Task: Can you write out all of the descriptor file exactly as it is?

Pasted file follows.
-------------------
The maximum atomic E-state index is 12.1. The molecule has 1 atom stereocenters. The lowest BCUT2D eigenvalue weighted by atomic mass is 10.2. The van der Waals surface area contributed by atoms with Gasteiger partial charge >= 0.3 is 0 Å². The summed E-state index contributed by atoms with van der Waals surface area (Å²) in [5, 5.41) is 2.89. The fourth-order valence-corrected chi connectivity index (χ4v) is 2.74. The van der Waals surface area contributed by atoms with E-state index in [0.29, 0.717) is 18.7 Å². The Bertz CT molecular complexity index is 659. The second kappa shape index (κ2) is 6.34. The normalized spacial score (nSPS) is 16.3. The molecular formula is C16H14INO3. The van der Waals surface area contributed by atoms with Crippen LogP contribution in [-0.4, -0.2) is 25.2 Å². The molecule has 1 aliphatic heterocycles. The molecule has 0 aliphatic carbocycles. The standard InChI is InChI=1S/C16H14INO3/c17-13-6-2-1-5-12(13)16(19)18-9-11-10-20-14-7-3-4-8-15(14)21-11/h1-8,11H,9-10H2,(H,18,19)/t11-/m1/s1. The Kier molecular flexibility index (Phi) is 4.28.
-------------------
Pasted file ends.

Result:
The maximum atomic E-state index is 12.1. The molecule has 1 atom stereocenters. The lowest BCUT2D eigenvalue weighted by atomic mass is 10.2. The van der Waals surface area contributed by atoms with Gasteiger partial charge >= 0.3 is 0 Å². The summed E-state index contributed by atoms with van der Waals surface area (Å²) in [5, 5.41) is 2.89. The fourth-order valence-corrected chi connectivity index (χ4v) is 2.74. The van der Waals surface area contributed by atoms with E-state index in [0.29, 0.717) is 18.7 Å². The Bertz CT molecular complexity index is 659. The second kappa shape index (κ2) is 6.34. The normalized spacial score (nSPS) is 16.3. The molecular formula is C16H14INO3. The van der Waals surface area contributed by atoms with Crippen LogP contribution in [-0.4, -0.2) is 25.2 Å². The molecule has 1 aliphatic heterocycles. The molecule has 0 aliphatic carbocycles. The standard InChI is InChI=1S/C16H14INO3/c17-13-6-2-1-5-12(13)16(19)18-9-11-10-20-14-7-3-4-8-15(14)21-11/h1-8,11H,9-10H2,(H,18,19)/t11-/m1/s1. The Kier molecular flexibility index (Phi) is 4.28.